Mom and I went to Kosair Children’s Hospital yesterday for a tour, shepherded around by the charming Schuyler Heuser. The first things that greeted us when we came in from the parking garage were two of these guys:
Now, I ask you: If you were a kid, coming into a hospital, maybe not exactly understanding what was going to happen to you, and you saw these majestic and mighty critters lying down in this calm and welcoming pose, would you be reassured? I know I would. I would be all, “Okay, Mom, you can go home, now. I’ll be fine.” I mean, look at this face. Who could be scared, with this face around?
We got to go up to the Neonatal ICU and see the preemies, who were mostly in isolettes — little isolation cribs, to keep them safe from germs. Some of them had only developed to 24 weeks before they were born. We saw a couple who were just over a pound in weight. We got to talk to the Mom of one and the Dad of another, who spent as much time as they could at their babies’ sides. Schuyler told us that one thing volunteers do is hold the babies when their parents can’t be there because of work or taking care of their other children. That’s the job for me! I could snuggle babies all day long. 🙂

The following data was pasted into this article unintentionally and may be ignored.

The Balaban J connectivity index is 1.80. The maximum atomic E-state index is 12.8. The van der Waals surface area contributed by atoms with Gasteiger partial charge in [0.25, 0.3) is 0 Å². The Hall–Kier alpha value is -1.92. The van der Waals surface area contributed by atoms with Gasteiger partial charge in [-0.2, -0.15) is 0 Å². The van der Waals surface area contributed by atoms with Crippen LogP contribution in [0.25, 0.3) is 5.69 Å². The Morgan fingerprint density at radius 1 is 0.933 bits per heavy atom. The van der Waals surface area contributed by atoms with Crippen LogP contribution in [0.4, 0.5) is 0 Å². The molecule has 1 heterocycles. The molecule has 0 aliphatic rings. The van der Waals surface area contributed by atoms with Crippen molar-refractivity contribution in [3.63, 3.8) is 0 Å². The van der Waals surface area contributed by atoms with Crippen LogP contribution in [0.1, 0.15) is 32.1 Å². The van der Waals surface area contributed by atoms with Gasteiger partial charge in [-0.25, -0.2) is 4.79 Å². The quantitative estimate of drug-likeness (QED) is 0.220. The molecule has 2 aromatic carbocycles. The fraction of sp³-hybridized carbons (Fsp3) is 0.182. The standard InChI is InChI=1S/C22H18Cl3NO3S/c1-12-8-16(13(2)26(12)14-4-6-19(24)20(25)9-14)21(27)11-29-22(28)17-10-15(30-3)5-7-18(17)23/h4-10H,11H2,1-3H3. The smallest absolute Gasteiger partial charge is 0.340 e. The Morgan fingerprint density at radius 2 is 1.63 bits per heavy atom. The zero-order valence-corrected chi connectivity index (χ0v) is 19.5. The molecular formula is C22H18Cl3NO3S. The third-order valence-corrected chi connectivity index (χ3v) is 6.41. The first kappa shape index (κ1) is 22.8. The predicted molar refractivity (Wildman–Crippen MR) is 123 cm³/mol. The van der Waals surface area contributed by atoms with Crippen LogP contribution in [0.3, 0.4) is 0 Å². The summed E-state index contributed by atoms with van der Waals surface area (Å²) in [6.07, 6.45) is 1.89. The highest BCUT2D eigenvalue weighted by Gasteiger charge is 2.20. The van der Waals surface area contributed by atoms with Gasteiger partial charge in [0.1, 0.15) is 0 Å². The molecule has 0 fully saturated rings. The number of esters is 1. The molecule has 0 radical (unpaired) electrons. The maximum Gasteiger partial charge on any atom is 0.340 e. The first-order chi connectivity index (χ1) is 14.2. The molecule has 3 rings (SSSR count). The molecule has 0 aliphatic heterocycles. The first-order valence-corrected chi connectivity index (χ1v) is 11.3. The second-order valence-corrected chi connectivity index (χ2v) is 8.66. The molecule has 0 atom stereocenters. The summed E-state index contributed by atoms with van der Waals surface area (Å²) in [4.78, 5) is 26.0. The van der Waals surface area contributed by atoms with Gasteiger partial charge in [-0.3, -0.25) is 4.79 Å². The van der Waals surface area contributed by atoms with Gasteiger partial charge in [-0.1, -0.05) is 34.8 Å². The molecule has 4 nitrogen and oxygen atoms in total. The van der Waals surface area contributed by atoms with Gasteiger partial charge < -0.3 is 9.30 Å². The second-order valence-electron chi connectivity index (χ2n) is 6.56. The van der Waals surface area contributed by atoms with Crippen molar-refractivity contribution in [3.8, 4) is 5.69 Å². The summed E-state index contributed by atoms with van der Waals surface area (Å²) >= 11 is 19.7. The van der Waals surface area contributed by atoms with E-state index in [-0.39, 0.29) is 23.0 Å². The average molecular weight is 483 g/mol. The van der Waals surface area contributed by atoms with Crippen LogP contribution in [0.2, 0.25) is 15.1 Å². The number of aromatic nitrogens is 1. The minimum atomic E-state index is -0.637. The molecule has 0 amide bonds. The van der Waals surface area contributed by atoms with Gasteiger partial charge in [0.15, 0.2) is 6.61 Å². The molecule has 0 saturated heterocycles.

Schuyler said the hospital prides itself on being as kid-friendly as possible. One thing they do is move the kids who are little enough around in wagons, instead of wheelchairs. We saw several little ones being transported that way, and they were all having a great time.
Another cool thing was the Kitten Scan room. If a kid is old enough to be worried about getting a CT scan, this helps take the worry out of it. The Kitten Scan is a small, simplified, plastic toy CT scanner. On one wall is a board holding various wooden animals. I chose a chicken. The animal is put on the “bed” and pushed into the scanner. On another wall is a screen that shows readings on the “patient” and shows what the CT scan is showing the doctor. I took a video with my camera, but I’ve been trying to get it to post for an hour and a half, and I give up. It showed the interior of the chicken with an egg inside it.
Then we had lunch with Schuyler and another terrific lady, Therese Sirles, Director of the Office of Child Advocacy. A fine time was had by all. We left, saying goodbye to the guardian lions as we went.
I’m posting at The Write Type today on how I raised SAGE from the dead.
A WRITING PROMPT FOR YOU: Write about a time you were hurt or memorably sick as a child.